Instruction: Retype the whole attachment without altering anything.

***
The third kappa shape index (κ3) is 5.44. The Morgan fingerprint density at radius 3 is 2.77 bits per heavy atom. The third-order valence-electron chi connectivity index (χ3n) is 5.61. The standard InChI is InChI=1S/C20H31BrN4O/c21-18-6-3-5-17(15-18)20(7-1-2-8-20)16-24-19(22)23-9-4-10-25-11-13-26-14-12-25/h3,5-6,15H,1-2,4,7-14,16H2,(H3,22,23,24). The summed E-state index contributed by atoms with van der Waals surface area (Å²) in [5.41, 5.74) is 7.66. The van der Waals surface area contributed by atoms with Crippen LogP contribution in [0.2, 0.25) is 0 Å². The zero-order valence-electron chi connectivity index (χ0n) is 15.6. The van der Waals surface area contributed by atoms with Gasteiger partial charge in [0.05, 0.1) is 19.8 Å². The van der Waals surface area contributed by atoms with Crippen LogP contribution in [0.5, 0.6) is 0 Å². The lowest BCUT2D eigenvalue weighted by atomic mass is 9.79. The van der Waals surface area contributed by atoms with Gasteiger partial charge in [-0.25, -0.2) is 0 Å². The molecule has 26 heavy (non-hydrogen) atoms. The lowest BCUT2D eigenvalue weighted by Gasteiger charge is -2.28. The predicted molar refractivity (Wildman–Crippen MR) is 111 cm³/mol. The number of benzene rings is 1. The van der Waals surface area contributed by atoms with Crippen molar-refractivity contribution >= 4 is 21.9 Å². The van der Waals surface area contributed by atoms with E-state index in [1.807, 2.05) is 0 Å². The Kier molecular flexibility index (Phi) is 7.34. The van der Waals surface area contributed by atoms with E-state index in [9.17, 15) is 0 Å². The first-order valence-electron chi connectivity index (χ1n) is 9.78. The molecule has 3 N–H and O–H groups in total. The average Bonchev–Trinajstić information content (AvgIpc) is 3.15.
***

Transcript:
The third kappa shape index (κ3) is 5.44. The Morgan fingerprint density at radius 3 is 2.77 bits per heavy atom. The third-order valence-electron chi connectivity index (χ3n) is 5.61. The standard InChI is InChI=1S/C20H31BrN4O/c21-18-6-3-5-17(15-18)20(7-1-2-8-20)16-24-19(22)23-9-4-10-25-11-13-26-14-12-25/h3,5-6,15H,1-2,4,7-14,16H2,(H3,22,23,24). The summed E-state index contributed by atoms with van der Waals surface area (Å²) in [5.41, 5.74) is 7.66. The van der Waals surface area contributed by atoms with Crippen LogP contribution in [0.2, 0.25) is 0 Å². The zero-order valence-electron chi connectivity index (χ0n) is 15.6. The van der Waals surface area contributed by atoms with Gasteiger partial charge in [0.05, 0.1) is 19.8 Å². The van der Waals surface area contributed by atoms with Crippen LogP contribution in [0.5, 0.6) is 0 Å². The lowest BCUT2D eigenvalue weighted by atomic mass is 9.79. The van der Waals surface area contributed by atoms with Gasteiger partial charge in [-0.25, -0.2) is 0 Å². The molecule has 26 heavy (non-hydrogen) atoms. The lowest BCUT2D eigenvalue weighted by Gasteiger charge is -2.28. The predicted molar refractivity (Wildman–Crippen MR) is 111 cm³/mol. The number of benzene rings is 1. The van der Waals surface area contributed by atoms with Crippen molar-refractivity contribution >= 4 is 21.9 Å². The van der Waals surface area contributed by atoms with E-state index in [1.807, 2.05) is 0 Å². The Kier molecular flexibility index (Phi) is 7.34. The van der Waals surface area contributed by atoms with E-state index in [9.17, 15) is 0 Å². The first-order valence-electron chi connectivity index (χ1n) is 9.78. The molecule has 3 N–H and O–H groups in total. The average Bonchev–Trinajstić information content (AvgIpc) is 3.15.